But then consider whom God chooses as the successor to Moses: Joshua, who while not tagged as a zealot, sure acts like one. Joshua proves up to epic ethnic cleansing in the name of God and His people, projecting, as Yale Divinity School’s John Collins observes, “a model of the ways in which Israel should relate to its neighbours.” And for those of us who dismiss the gruesome account of how Joshua went about vanquishing the Canaanites as hyperbole, allegory or outright fantasy, Collins in turn quotes James Barr, who writes, “the problem is not whether the narratives are fact or fiction, the problem is that whether fact or fiction, the ritual destruction is commended.
We create a problem for ourselves when we insist that our rejection of settler violence is more consistent with Scripture than their assertion that they are acting in full accord. Nor can we sort this by resorting to scholarly analysis, appealing to JEPD sources to discern that God approves violent extremism in this contingency and to that degree, but not this or that. Nor, finally, can our movements or we as Rabbis unilaterally declare textual incitements to violence obsolete, which is basically where we are in this dispute today.
So how do we solve a problem like Pinchas?
We can look at Tanakh as a kind of People’s Progress, from tohu va vohu through several iterations of mankind, to the sloughing off of sacrifice, toward the weaning of humanity from the direct authority of God. We have progressed to the point where we act under our own agency, free to choose which values will guide us and to exercise or not the power to promote them over the regressive, violent principles also embedded in the text. Moreover, we are given the Covenant several times in a narrative trajectory that brings us from atavism toward refinement, from corruption toward morality, from Pinchas, who is praised by God for his zeal in this week’s Parashah, to Elijah whom, in the words of Rabbi Shai Held , God “fires” for his zealotry in the accompanying Haftarah. This progression continues beyond Tanakh—the early Rabbis recognised the ethical hazards of zealotry and subjected the tempestuous zealot Elijah to a moral makeover. In the words of Daniel C. Matt, author of Becoming Elijah, in Talmudic legends, we find Elijah “evolving from a Zealot into a compassionate hero”.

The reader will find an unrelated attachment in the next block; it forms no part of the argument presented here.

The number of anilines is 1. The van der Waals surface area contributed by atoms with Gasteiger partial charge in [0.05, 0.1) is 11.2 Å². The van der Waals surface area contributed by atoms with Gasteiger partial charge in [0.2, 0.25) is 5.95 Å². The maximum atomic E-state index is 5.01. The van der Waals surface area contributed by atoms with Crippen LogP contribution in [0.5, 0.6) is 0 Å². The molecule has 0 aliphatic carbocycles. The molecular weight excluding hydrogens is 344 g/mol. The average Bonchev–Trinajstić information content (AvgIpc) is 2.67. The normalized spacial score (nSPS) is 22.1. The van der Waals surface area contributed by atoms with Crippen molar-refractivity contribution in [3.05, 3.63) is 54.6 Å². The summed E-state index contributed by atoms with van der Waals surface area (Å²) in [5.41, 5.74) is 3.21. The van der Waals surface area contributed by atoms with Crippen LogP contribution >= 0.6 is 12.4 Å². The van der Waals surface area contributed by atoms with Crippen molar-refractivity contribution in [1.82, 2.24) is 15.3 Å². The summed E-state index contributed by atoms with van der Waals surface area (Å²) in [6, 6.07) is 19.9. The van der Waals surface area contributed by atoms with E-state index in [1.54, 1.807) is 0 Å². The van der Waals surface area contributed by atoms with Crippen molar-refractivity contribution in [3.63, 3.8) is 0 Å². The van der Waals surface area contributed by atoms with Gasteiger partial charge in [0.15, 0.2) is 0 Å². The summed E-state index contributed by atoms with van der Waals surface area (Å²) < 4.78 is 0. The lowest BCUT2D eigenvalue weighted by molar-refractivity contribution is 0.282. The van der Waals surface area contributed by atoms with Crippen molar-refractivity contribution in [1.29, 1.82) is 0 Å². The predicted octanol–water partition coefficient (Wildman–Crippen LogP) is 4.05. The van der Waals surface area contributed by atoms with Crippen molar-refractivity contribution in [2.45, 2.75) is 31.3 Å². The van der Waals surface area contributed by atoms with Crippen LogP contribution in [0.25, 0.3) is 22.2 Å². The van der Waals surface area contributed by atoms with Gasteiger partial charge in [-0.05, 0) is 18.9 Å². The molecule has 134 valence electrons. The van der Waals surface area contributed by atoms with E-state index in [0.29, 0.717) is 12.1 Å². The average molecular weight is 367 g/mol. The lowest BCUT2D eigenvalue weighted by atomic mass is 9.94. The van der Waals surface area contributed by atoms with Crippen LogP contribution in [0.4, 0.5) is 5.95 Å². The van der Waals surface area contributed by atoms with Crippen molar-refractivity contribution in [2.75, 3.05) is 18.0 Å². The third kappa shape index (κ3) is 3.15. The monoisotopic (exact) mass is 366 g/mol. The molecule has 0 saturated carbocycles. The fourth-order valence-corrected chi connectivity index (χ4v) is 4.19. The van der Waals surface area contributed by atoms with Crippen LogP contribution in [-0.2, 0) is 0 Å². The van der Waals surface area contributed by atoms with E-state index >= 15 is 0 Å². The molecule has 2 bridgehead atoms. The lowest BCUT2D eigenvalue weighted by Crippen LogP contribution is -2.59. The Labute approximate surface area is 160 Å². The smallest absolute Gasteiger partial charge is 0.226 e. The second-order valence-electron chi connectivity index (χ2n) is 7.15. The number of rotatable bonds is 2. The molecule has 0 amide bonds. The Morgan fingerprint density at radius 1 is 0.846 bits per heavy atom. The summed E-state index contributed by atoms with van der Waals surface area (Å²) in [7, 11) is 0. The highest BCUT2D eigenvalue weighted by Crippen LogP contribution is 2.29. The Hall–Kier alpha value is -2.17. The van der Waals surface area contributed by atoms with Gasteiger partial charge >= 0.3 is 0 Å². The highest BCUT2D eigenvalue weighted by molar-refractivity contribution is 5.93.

Most of us in the Reform and Liberal Movements identify as Progressive Jews, as if to be a Progressive within Judaism is a choice, like a political affiliation. But the marginalisation of Pinchas and the re-purposing of Elijah demonstrate that Judaism itself is progressive, and naming ourselves Progressive Jews is to call ourselves “Jewish Jews”. If we read this week’s Parashah with that in mind, we can acknowledge the influence and impact of the zealot for whom it is named and celebrate his diminished relevance relative to our ever-emergent Faith
Diana Shaw Clark LBC rabbinic student
The views expressed in this D’var Torah do not necessarily reflect the position of Leo Baeck College.